In my opinion this is just as good as Half Life 2. the graphics and sound are excellent, especially if your running direct x10. The game is set in an underwater city called Rapture. The inhabitants have all gone a bit crazy after becoming addicted to a chemical called ADAM, that gives them super human abilities. As you progress through the game you can collect ADAM from children that you rescue, either by killing them or removing the worm that's inside them. You can then use this to enhance your own power. You can choose things like telekinisis, piromaniacs or freeze, to name but a few. You can also upgrade your weapons from terminals that you come across, or you can find parts and put them in a vending machine that upgrades pop out of. You find money that you use in vending machines to buy ammo and medication. Some of the inhabitants are semi friendly and tell you what to do, but inevitably they end up attacking you. I've played this game through 3 times and it doesn't get dull.
YOU MUST GET THIS GAME
Bioshock is a first person shooter made by 2K. Bioshock is available on the Xbox360, pc and now ps3 and was awarded a grammy award.
The game takes place in 1960 and begins with jack, the character you play on sitting on a plane. Shortly after the introduction begins the plane suddenly comes to a halt and crashes out of the sky, and you are forced to get out of the plane alive. As you emerge from the plane crash in the atlantic ocean, th first thing you see if the fire from the plane reflecting over the water, which is honestly the best water effect of seen in a game (well maybe apart from crysis). As you swim around the remains of the plane, you see a tower, which is where the game begins. As you enter the tower, you go down a staircase into a batysphere, which is where you enter the underwater city of Rapture.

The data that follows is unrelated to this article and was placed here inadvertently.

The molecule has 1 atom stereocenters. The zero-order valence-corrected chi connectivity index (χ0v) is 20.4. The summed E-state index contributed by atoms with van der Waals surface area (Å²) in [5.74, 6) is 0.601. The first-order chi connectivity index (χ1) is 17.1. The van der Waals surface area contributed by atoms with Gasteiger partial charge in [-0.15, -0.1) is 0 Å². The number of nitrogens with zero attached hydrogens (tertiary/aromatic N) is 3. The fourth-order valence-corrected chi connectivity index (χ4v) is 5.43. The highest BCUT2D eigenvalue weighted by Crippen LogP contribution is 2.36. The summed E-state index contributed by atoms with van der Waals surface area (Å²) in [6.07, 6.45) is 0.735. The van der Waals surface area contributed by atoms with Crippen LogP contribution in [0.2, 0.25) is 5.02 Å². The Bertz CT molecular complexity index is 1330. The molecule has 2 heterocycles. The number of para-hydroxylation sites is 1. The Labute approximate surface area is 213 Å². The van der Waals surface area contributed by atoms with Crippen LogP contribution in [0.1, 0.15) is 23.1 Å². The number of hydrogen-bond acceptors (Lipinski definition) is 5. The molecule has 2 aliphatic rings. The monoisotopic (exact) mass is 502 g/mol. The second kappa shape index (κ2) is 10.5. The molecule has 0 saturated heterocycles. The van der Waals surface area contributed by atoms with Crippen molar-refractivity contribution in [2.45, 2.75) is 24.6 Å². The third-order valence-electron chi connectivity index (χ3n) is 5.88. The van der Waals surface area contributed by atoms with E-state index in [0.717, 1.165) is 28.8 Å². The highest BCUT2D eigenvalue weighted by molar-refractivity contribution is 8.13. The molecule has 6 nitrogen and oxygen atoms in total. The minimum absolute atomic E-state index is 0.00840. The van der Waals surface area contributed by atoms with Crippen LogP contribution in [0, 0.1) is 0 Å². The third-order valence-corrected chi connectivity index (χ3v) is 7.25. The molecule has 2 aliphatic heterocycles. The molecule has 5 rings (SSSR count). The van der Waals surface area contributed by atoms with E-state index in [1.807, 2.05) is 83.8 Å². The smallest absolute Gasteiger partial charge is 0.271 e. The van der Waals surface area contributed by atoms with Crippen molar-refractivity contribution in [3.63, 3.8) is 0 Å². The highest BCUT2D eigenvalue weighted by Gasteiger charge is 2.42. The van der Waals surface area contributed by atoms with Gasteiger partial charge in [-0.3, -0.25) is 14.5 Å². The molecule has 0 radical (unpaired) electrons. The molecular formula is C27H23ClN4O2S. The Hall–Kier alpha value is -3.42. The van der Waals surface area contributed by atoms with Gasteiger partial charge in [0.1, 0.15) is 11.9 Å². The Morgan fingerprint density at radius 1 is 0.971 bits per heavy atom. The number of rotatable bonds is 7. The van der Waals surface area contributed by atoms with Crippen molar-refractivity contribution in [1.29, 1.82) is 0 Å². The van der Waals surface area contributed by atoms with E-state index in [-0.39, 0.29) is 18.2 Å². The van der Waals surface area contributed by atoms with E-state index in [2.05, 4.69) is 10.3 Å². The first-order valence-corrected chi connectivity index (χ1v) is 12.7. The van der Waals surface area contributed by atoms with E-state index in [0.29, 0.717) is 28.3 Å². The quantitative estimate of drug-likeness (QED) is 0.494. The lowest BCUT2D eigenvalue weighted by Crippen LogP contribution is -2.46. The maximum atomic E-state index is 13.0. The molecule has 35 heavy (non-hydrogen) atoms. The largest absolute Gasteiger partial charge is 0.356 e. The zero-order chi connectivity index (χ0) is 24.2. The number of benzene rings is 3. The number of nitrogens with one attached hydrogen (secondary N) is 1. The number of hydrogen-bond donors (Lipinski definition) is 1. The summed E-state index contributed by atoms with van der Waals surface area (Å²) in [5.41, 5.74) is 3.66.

In bioshock there is a very good story. The story begins by you meeting a man called atlas over an emergency radio, who is enemys with another main character, and the creater of rapture, andrew ryan. I cannot give to much away though as it would give awy the story.
In this game there are a variety of enemys from the mutated splicers, to the drill wielding divers, called big daddys, and a sick actor named Sander Cohan. And to counter these enemys you have a variety of weapons e.g shotguns and pistols, but you can also buy genetic inhancements called plasmids. Plasmids give you various powers from electro shock to summoning a swarm of wasps, and these upgrades are brought using adam, which you obtain of little sisters.
Overall, i would give this game a 9/10 as it has a great story and fun gameplay, but its in very linear.